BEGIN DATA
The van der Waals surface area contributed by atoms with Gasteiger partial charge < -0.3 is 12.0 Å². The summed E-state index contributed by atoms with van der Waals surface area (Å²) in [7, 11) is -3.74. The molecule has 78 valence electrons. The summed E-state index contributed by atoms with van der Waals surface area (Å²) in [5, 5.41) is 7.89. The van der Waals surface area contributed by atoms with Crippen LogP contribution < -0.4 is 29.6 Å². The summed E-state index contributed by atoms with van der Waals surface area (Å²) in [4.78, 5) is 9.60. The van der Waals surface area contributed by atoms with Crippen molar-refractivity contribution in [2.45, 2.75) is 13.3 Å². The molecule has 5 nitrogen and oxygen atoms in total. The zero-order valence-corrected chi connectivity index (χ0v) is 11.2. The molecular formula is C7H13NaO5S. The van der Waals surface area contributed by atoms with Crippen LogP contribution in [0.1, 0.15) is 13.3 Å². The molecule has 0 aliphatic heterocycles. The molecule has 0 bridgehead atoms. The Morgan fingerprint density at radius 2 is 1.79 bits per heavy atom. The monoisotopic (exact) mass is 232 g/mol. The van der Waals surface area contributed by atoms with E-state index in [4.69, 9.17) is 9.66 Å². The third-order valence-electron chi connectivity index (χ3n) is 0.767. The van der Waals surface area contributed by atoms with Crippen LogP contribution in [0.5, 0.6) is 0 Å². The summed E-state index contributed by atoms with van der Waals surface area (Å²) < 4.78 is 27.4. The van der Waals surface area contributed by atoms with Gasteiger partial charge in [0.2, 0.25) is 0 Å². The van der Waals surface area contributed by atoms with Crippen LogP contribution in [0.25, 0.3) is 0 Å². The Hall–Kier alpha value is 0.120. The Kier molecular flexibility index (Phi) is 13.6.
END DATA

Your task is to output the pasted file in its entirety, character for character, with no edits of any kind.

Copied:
The van der Waals surface area contributed by atoms with Gasteiger partial charge < -0.3 is 12.0 Å². The summed E-state index contributed by atoms with van der Waals surface area (Å²) in [7, 11) is -3.74. The molecule has 78 valence electrons. The summed E-state index contributed by atoms with van der Waals surface area (Å²) in [5, 5.41) is 7.89. The van der Waals surface area contributed by atoms with Crippen LogP contribution < -0.4 is 29.6 Å². The summed E-state index contributed by atoms with van der Waals surface area (Å²) in [4.78, 5) is 9.60. The van der Waals surface area contributed by atoms with Crippen molar-refractivity contribution in [2.45, 2.75) is 13.3 Å². The molecule has 5 nitrogen and oxygen atoms in total. The zero-order valence-corrected chi connectivity index (χ0v) is 11.2. The molecular formula is C7H13NaO5S. The van der Waals surface area contributed by atoms with Crippen LogP contribution in [0.1, 0.15) is 13.3 Å². The molecule has 0 aliphatic heterocycles. The molecule has 0 bridgehead atoms. The Morgan fingerprint density at radius 2 is 1.79 bits per heavy atom. The monoisotopic (exact) mass is 232 g/mol. The van der Waals surface area contributed by atoms with E-state index in [4.69, 9.17) is 9.66 Å². The third-order valence-electron chi connectivity index (χ3n) is 0.767. The van der Waals surface area contributed by atoms with Crippen LogP contribution in [0.5, 0.6) is 0 Å². The summed E-state index contributed by atoms with van der Waals surface area (Å²) < 4.78 is 27.4. The van der Waals surface area contributed by atoms with Gasteiger partial charge in [0.2, 0.25) is 0 Å². The van der Waals surface area contributed by atoms with Crippen LogP contribution in [0.25, 0.3) is 0 Å². The Hall–Kier alpha value is 0.120. The Kier molecular flexibility index (Phi) is 13.6.